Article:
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May 27, 2019

My Favourite Win: Matt Griffin, Snetterton 2010

My Favourite Win: Matt Griffin, Snetterton 2010

Following the announcement that Duncan Cameron and Matt Griffin will return to British GT championship after a four-year hiatus in 2017 in an AF Corse Ferrari 488 GT3, Racing.GT asked Griffin to recall his favourite British GT victory. With 14 wins to his name – just one behind all-time record-holders John Greasley, Thorkild Thyrring and Tim Mullen – the Irishman had plenty to choose from, before settling on the second race of an eventful weekend at Snetterton in 2010.

My favourite win was at Snetterton with the Ferrari 430 Scuderia in 2010. It was a double-header meeting and in the first race, I had a left-front blow out at 160 mph which basically destroyed the front of the car – it blew it apart. It happened about two-thirds down the straight, when we were looking like we were going to win. Luckily I managed to get it back to the pits and the team worked flat out to get it ready for the next race that afternoon. Literally with five minutes before race two, we didn’t even know if we were going to be out because the guys were scrambling so hard to make the start.  They got it as good as possible, I got the lead at the first corner and ended up winning the race!

When something like that happens it doesn’t unsettle you too much so long as you really trust the team. If you’re with a team that maybe you don’t trust so well, you have that thing in the back of your mind wondering ‘have they prepared the car well enough? Am I going to have another blow-out?’ but we were with MTECH Racing at the time and I had loads of confidence in them.

I started from the front row in second and I was able to pull out a gap initially. Allan Simonsen was third on the grid and it took him a bit of time to come to second, so by the time he got there, I had a gap of about three to four seconds. After that, both of us were going at it hammer and tongs and the gap stayed around the same. He couldn’t catch me and I couldn’t get away, but it definitely wasn’t a comfortable win. Any time you had Allan chasing you, it was never going to be comfortable – he was always maximum attack!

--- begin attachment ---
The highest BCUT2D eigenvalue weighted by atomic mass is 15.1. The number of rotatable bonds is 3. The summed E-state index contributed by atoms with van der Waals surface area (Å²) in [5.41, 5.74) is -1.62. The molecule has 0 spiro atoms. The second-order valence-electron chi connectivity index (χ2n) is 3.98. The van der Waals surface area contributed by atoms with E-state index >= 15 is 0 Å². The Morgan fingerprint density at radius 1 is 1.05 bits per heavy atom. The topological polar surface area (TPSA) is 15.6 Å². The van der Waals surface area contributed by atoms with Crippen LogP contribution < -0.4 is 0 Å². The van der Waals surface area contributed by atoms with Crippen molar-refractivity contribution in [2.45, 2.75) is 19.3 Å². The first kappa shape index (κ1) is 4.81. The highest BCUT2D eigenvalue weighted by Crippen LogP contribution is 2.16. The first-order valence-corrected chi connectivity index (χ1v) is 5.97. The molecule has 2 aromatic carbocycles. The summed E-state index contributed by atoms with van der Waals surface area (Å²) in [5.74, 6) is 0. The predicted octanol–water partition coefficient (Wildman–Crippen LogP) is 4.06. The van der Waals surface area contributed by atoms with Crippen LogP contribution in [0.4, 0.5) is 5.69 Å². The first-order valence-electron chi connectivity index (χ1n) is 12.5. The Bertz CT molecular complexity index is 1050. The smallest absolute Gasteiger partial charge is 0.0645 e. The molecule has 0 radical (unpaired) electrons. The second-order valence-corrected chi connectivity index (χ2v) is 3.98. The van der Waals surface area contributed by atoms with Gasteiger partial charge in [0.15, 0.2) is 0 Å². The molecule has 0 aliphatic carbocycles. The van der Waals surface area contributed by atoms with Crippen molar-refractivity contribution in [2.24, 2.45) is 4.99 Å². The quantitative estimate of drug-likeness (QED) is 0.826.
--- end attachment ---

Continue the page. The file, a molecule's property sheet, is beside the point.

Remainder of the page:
It was such a nice way to reward the MTECH guys for that work, because they literally rebuilt the front end of the car in two hours, it was great.

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I preferred Snetterton then to how it is now – I think you could speak to any driver and they would say the same. It used to be a brilliant high speed, high commitment track, with loads of passing opportunities and it had two corners that were up there with some of the best in the UK in the Bombhole and Coram, but they’ve changed Coram completely now. I’m a big fan of the old circuits and that’s one of the reasons I’m really happy about coming back to British GT, because I like the Oulton Parks, the Brands Hatch Grand Prix and all those old circuits like Croft, even Knockhill – if that was still on the calendar, I would be happy. I really enjoy those sorts of circuits where the driver can really make a difference and it goes more on feel and natural ability.

Another reason for picking the Snetterton win is because of the car. The 430 Scuderia is my favourite race car I’ve driven in my whole life. It was ballistically quick in a straight line – we were doing around 165 to 170 mph at Snett for example – and it had very skinny tyres, so the grip in the corners wasn’t that great, but it was one of those cars where the driver could really make a difference. It was absolutely ferocious! The downside was it was terribly unreliable – I think simply because it had so much power that the rest of the components weren’t up to the job, so we used to mash gearboxes and things. But if someone said to me ‘what’s the best car you’ve ever driven’, it would be the 430 Scuderia GT3 car every time.

About The Author

James Newbold

James Newbold is Racing.GT's Editor. He graduated from a politics degree at the University of East Anglia in 2015, which should help him navigate through the political minefield that is GT racing. He likes Marmite on toast and Oreo cookies. Speaks Spanish, but only when no one is looking.